What does it mean if my therapist has a supervisor?

why does my therapist have a supervisor

Let’s say your therapist has just informed you that they are under the supervision of another therapist. Here we’ll talk about what it means for a therapist to be in supervision, and the implications of this for you – the client.

What is clinical supervision?

All therapists will need to complete a certain number of supervised therapy hours in order to obtain their independent license. But even more established therapists will sometimes seek out supervision or consultation with a more experienced therapist when they want to learn new therapeutic skills or work through specific challenges.

Is my therapy still confidential?

Therapy with a supervised therapist will look and feel the same as it would otherwise. Your therapist’s supervisor will not be in the therapy room with you. Nor will your sessions be recorded in any way. 

When your therapist is in supervision, all this means is that your therapist will meet with their supervisor – typically another therapist with more experience – to develop their diagnostic skills, practice intervention strategies, work through ethical questions, and more.

Your therapist may discuss aspects of your therapy with their supervisor. However, just as your therapist is held to the ethical standard of confidentiality, so is their supervisor. This means that anything discussed between your therapist and their supervisor stays between them, and it will not be disclosed to anyone else unless you are at risk of danger to yourself or others.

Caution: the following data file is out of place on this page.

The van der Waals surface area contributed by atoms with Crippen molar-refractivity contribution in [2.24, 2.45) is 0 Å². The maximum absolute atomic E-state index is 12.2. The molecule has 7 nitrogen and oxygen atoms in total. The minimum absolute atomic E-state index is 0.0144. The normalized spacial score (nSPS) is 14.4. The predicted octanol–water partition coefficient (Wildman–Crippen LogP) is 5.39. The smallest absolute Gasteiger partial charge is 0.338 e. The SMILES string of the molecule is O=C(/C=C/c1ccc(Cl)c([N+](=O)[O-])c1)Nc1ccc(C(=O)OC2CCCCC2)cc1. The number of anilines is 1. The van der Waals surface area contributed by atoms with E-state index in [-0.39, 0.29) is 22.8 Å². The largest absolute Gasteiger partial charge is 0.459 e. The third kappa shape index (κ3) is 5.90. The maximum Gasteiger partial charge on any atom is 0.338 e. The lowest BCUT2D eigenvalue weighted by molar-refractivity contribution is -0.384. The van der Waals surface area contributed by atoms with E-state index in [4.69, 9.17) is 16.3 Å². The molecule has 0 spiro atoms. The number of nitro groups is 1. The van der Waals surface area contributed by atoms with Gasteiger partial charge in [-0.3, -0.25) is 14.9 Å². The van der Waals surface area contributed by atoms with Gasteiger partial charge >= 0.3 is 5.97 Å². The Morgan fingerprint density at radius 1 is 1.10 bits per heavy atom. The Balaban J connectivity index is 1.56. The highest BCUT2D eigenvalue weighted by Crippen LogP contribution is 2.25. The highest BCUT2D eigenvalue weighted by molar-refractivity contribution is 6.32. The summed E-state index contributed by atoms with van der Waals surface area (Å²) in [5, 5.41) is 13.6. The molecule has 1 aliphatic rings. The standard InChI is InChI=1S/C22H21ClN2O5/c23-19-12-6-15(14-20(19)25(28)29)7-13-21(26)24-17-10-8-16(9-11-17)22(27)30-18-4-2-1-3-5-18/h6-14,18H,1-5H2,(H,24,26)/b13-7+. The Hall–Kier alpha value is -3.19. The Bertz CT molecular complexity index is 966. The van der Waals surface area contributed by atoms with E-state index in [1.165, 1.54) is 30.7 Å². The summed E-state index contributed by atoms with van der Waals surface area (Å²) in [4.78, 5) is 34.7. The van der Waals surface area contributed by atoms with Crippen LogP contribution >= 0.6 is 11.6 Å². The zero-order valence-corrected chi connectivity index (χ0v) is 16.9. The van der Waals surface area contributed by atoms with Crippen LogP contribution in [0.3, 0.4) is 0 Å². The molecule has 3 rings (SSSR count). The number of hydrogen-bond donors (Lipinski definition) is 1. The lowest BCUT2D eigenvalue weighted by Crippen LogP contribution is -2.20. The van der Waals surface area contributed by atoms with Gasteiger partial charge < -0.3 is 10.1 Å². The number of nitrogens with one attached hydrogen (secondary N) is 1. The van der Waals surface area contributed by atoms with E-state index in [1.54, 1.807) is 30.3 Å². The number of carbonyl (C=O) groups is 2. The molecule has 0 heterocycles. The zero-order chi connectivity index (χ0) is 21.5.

If you have concerns about your therapist discussing you with their supervisor, you’re encouraged to discuss this with your therapist.

Are there benefits to seeing a therapist who is under supervision? 

Yes! Here a just a few examples of how clinical supervision for therapists can benefit clients:

  • Supervision allows therapists the opportunity to hear a different perspective, which often leads to deeper insights and more creative interpretations and interventions. 
  • Therapists under supervision are held accountable by their supervisors to implement evidence-based interventions, uphold ethical standards, and more. 
  • Clinical supervision is highly sought-after, and therapists pay their supervisors for their valuable input and guidance. Therapists cover the cost of their supervision at no added expense to their clients. 

Online. In person. Easy to begin.

Great Lakes Psychology Group makes it easy to get started with therapy whether you prefer to meet with your therapist online, in-person, or a combination of both.

Click here to make an appointment.

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